Roles Responsibilities Boundaries Ptlls Assignment 1

The first of the assignments is Theory 1 (T1). You will likely get set this on your first session and it will be due back quickly, probably at the next session. Check out the full list of Ptlls assignments if you need a different one.

Level 3 – Describe your role, responsibilities and boundaries as a teacher/trainer/tutor in terms of the teaching/training cycle. Recommended word count 300-500 words.

Level 4 – Review your role, responsibilities and boundaries as a teacher/trainer/tutor in terms of the teaching/training cycle. Recommended word count 500-700 words.

So, to kick off, some good basics on the staples of the course. It’s part of section 1, specifically about understanding your own role, responsibilities and boundaries of your role so includes T2 on legislation, T3 on equality and diversity and T6 on records – giving you a clue right there about this introductory essay.

Role, responsibilities and boundaries

The key here is roles as distinct from responsibilities and how boundaries fit in to that. Literally look at the dictionary definitions.

role: the function assumed or part played by a person or thing in a particular situation

responsibilities: a thing which one is required to do as part of a job, role, or legal obligation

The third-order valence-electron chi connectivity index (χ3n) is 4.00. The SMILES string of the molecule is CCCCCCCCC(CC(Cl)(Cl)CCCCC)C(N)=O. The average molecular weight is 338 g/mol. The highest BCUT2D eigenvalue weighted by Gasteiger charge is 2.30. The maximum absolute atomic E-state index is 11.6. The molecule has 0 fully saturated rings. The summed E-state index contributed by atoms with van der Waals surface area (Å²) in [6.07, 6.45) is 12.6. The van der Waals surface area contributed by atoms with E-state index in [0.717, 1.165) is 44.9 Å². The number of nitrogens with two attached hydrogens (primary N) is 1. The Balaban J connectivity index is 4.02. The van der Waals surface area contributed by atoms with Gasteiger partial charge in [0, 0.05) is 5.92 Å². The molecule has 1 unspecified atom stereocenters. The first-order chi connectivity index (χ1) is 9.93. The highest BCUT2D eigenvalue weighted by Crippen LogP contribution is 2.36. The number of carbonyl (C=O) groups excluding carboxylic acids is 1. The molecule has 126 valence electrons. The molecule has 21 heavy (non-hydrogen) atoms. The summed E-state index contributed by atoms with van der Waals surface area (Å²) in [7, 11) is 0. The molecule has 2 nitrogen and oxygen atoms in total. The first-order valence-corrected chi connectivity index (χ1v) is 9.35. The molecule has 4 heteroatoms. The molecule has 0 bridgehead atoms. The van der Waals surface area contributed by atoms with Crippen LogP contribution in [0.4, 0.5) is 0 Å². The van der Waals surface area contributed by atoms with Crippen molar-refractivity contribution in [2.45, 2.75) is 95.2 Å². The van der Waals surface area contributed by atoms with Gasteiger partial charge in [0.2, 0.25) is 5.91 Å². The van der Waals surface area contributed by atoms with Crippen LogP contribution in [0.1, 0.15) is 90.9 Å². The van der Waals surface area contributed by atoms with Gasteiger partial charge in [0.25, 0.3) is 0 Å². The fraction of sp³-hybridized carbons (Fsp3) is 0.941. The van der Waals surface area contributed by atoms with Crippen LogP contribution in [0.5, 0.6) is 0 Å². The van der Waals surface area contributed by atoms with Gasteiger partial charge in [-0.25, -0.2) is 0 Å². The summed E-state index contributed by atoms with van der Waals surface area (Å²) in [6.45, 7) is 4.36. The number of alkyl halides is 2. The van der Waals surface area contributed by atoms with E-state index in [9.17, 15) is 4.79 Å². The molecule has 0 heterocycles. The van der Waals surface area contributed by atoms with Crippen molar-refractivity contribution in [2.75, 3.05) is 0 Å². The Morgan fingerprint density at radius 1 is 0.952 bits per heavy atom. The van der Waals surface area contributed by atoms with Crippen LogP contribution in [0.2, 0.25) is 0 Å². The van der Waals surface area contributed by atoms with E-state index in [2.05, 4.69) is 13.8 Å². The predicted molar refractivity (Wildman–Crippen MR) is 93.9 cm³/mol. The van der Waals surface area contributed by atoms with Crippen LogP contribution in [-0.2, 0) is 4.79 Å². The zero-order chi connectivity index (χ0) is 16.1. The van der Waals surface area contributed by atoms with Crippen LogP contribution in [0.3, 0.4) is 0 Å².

boundaries: a limit of something abstract, especially a subject or sphere of activity

So responsibilities fit within roles and it shouldn’t be too hard to figure out what the boundaries are.

A few things to tick off for role would be

  • Creating / facilitating opportunities for learning
  • Plan lessons, find and prepare materials, do research, assess learners and yourself
  • Keep records: lesson plans, attendance, assessment etc

And similarly on responsibilities you’re looking at

  • Keeping yourself up to date in both teaching and your field
  • Maintaining high standards in your work and conduct
  • Complying with the rules of the organisation you are part of as well as legislation and codes of practice (this is the main focus of the next essay)

The boundaries part would be

  • Maintaining professional relationships
  • Taking care with communication methods (and increasingly social media use)

The teaching / training cycle

The “teaching/training cycle” is the stuff you should have covered about identifying needs, planning and designing, delivering and facilitating, assessing and finally evaluating before it all starts again. If you can expand a little on each of those you’ll show your grasp of the concepts (remembering you’ve only got 700 words max!)

There’s also Kolb and Fry and their model of concrete experience, reflective observation, abstract conceptualisation and active experimentation. That’s some good stuff to get your teeth in to. You need to show that you understand this doesn’t apply just to your learners but to yourself as well.

Level 3 and 4

The level difference is subtle but important. Describing is very different from reviewing. Again, dictionary definitions…

describe: give a detailed account in words of

review: survey or evaluate (a subject or past events)